first day of first grade

Today was Lyd’s first day of first grade, which for her has been a long-awaited day.  She was up at 7am this morning (very early for her) asking if it was time for school.  I made pancakes for breakfast, which are her favorite, and we got off to school on time.  Yay!

There are seven children in her classroom in grades 1-5.  (Yup.  It’s quite unusual.)  Her best friend is in second grade, and she’s delighted to be in the same classroom with her.  She loved everything about her day at school except for the fact that her classroom chore this week is vacuuming, and she’s scared of vacuums.  So, we’ll see how that goes.

Poor Jujubee didn’t have quite as good of a day.  She understood that Lyd had to go to school and that she had to stay home, and overall she seemed okay with it.  She played quite well on her own, looking at books and then going outside and playing in the sandbox, but she was more whiny than usual.  I made rice krispy treats for all 11 schoolkids at lunchtime, and Jujubee and I walked them down to the lunchroom.  She was happy to do that, but didn’t want to come back home alone.  Hopefully as time goes on she’ll get more used to it.  In a few weeks my teaching schedule starts up again, along with her art and gymnastics classes, and that will help, too.

So, we’re back in the school routine again.  The summer whizzed by, leaving us only our memories.  But it was a great summer.  I’m hoping and praying that it will be a great school year for Lyd, too.



JJ and I and the new Kindergarten teacher at our school went out last night (Sunday night) and saw the Broadway musical “Wicked” up in San Francisco at the Orpheum Theater.  It was a lot of fun!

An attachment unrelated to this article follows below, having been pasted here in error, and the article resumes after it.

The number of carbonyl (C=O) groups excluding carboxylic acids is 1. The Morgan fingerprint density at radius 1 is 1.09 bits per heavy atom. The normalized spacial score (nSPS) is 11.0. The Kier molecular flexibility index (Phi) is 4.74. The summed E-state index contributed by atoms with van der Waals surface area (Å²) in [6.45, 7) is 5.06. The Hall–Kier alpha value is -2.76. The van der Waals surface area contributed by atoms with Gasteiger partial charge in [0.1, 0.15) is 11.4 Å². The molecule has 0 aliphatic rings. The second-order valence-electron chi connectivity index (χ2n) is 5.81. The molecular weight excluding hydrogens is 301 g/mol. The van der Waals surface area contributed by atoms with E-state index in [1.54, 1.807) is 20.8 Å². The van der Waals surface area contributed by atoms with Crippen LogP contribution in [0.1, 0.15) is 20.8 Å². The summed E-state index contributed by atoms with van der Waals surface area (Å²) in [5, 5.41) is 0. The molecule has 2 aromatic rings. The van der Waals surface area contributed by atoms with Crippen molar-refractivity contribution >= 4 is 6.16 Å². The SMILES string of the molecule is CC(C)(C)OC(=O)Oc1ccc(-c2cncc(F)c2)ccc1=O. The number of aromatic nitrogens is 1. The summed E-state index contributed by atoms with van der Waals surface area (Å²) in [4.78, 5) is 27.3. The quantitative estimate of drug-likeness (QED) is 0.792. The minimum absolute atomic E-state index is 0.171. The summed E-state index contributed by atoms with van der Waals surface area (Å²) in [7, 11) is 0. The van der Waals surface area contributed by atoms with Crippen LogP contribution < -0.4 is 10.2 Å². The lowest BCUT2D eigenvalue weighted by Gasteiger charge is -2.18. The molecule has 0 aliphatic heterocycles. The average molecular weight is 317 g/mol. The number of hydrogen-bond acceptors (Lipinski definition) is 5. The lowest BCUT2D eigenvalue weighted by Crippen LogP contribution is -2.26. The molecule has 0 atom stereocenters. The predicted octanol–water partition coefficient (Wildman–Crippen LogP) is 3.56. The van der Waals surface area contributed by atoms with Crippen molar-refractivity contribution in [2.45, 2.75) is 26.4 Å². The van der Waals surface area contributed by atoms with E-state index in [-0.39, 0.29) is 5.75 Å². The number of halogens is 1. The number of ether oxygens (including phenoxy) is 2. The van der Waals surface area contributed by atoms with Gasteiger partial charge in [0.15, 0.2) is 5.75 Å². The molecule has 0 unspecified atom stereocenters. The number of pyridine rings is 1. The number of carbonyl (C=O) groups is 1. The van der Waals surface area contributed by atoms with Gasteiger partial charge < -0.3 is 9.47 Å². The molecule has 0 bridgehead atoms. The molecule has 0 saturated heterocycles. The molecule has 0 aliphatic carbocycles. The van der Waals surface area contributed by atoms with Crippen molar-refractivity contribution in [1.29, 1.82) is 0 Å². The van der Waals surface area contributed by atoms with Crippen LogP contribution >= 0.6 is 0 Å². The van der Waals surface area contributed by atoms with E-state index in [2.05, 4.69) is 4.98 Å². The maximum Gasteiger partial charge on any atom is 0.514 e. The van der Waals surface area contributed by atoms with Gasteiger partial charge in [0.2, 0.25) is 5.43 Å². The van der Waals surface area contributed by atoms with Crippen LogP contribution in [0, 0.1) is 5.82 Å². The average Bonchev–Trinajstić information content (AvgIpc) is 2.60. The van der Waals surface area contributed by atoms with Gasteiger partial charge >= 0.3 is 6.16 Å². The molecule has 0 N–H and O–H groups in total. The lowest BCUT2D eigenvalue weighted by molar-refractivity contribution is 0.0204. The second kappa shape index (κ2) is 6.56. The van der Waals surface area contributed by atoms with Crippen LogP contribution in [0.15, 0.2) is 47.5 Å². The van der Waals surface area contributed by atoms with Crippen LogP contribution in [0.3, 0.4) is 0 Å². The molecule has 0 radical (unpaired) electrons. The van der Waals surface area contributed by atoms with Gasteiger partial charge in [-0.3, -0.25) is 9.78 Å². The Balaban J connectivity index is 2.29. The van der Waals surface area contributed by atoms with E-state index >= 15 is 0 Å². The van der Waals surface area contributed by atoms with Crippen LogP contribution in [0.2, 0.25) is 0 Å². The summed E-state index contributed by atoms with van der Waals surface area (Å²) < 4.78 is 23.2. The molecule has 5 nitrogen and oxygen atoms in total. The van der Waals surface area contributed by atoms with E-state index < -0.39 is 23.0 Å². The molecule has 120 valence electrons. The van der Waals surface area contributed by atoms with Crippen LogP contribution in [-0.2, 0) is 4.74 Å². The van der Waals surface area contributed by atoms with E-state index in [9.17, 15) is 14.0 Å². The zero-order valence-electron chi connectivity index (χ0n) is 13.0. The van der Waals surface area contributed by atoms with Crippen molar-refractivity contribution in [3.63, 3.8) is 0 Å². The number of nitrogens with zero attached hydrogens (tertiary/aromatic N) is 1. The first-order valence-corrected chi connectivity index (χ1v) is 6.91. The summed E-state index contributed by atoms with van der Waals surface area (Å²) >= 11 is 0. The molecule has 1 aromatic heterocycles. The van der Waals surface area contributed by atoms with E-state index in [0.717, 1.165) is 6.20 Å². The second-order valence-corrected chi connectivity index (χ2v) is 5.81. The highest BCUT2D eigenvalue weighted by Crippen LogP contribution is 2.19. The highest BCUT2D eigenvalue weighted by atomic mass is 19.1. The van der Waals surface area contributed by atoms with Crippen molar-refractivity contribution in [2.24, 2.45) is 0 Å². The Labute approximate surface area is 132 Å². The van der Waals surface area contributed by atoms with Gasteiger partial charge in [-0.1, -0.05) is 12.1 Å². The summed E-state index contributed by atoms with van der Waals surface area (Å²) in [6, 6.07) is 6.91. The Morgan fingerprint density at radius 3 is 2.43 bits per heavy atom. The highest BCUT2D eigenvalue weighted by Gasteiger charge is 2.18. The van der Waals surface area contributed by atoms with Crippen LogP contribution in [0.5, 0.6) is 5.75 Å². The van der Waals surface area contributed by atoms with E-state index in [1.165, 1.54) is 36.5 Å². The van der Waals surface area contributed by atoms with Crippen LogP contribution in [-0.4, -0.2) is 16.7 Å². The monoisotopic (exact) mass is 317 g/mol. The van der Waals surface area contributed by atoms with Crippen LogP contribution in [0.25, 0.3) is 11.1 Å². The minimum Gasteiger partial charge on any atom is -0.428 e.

We took the BART up into SF, which conveniently had a stop located right next to the Orpheum.  We came up out of the subway tunnel and it was right there!  Very cool.  And, now I know how to buy a ticket on the BART and how to use the machines, which is a useful skill for me to know.  After last week’s trip up to SF, I almost feel like I could easily get around using mass transit.

The show itself was pretty cool.  All I knew was that it was a story based on The Wizard of Oz.  It was different than I expected, but definitely very interesting.  As part of the “Wicked” storyline, it tells how the Wicked Witch of the West became “wicked,” and how the Good Witch of the North became “good.”  It explained how the monkeys got their wings, why the ruby red slippers were so important to the Wicked Witch of the West and why her skin was green, how the Tin Woodman came into existence, how the Scarecrow and Cowardly Lion came into existence, too, why the Munchkins hated the Wicked Witch of the East, and more.  There was even a love story in it!